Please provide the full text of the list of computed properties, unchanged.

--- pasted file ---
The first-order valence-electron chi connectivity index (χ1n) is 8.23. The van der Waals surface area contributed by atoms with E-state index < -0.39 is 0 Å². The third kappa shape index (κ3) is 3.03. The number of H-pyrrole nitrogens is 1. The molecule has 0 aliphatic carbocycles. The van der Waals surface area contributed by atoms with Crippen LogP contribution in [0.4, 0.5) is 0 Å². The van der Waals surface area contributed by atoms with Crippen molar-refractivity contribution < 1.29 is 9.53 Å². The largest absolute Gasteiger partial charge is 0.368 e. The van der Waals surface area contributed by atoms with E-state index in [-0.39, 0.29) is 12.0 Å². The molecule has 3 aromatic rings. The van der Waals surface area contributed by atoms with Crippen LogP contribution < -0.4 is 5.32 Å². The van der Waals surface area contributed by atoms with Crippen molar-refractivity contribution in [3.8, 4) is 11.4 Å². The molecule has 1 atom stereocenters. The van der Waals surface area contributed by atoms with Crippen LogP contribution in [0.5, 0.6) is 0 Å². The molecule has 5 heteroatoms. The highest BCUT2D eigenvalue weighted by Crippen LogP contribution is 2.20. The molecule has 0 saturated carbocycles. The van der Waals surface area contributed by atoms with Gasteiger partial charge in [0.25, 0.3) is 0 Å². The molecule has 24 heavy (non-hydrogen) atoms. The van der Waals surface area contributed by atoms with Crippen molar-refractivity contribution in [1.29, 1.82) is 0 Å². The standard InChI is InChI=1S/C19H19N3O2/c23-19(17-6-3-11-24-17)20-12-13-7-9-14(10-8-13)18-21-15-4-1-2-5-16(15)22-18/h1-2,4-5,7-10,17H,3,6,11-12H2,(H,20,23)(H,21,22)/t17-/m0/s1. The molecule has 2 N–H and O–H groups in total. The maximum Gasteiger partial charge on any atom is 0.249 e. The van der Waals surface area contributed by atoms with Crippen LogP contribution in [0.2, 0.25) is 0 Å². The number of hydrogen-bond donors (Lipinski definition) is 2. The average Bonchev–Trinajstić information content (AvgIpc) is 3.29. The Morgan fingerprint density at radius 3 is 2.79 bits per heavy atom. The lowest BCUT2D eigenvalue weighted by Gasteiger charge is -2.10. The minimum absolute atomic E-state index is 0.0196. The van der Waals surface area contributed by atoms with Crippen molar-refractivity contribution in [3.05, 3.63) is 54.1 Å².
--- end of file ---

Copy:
The first-order valence-electron chi connectivity index (χ1n) is 8.23. The van der Waals surface area contributed by atoms with E-state index < -0.39 is 0 Å². The third kappa shape index (κ3) is 3.03. The number of H-pyrrole nitrogens is 1. The molecule has 0 aliphatic carbocycles. The van der Waals surface area contributed by atoms with Crippen LogP contribution in [0.4, 0.5) is 0 Å². The van der Waals surface area contributed by atoms with Crippen molar-refractivity contribution < 1.29 is 9.53 Å². The largest absolute Gasteiger partial charge is 0.368 e. The van der Waals surface area contributed by atoms with E-state index in [-0.39, 0.29) is 12.0 Å². The molecule has 3 aromatic rings. The van der Waals surface area contributed by atoms with Crippen LogP contribution < -0.4 is 5.32 Å². The van der Waals surface area contributed by atoms with Crippen molar-refractivity contribution in [3.8, 4) is 11.4 Å². The molecule has 1 atom stereocenters. The van der Waals surface area contributed by atoms with Crippen LogP contribution in [0.5, 0.6) is 0 Å². The molecule has 5 heteroatoms. The highest BCUT2D eigenvalue weighted by Crippen LogP contribution is 2.20. The molecule has 0 saturated carbocycles. The van der Waals surface area contributed by atoms with Gasteiger partial charge in [0.25, 0.3) is 0 Å². The molecule has 24 heavy (non-hydrogen) atoms. The van der Waals surface area contributed by atoms with Crippen molar-refractivity contribution in [1.29, 1.82) is 0 Å². The standard InChI is InChI=1S/C19H19N3O2/c23-19(17-6-3-11-24-17)20-12-13-7-9-14(10-8-13)18-21-15-4-1-2-5-16(15)22-18/h1-2,4-5,7-10,17H,3,6,11-12H2,(H,20,23)(H,21,22)/t17-/m0/s1. The molecule has 2 N–H and O–H groups in total. The maximum Gasteiger partial charge on any atom is 0.249 e. The van der Waals surface area contributed by atoms with Crippen LogP contribution in [0.2, 0.25) is 0 Å². The number of hydrogen-bond donors (Lipinski definition) is 2. The average Bonchev–Trinajstić information content (AvgIpc) is 3.29. The Morgan fingerprint density at radius 3 is 2.79 bits per heavy atom. The lowest BCUT2D eigenvalue weighted by Gasteiger charge is -2.10. The minimum absolute atomic E-state index is 0.0196. The van der Waals surface area contributed by atoms with Crippen molar-refractivity contribution in [3.05, 3.63) is 54.1 Å².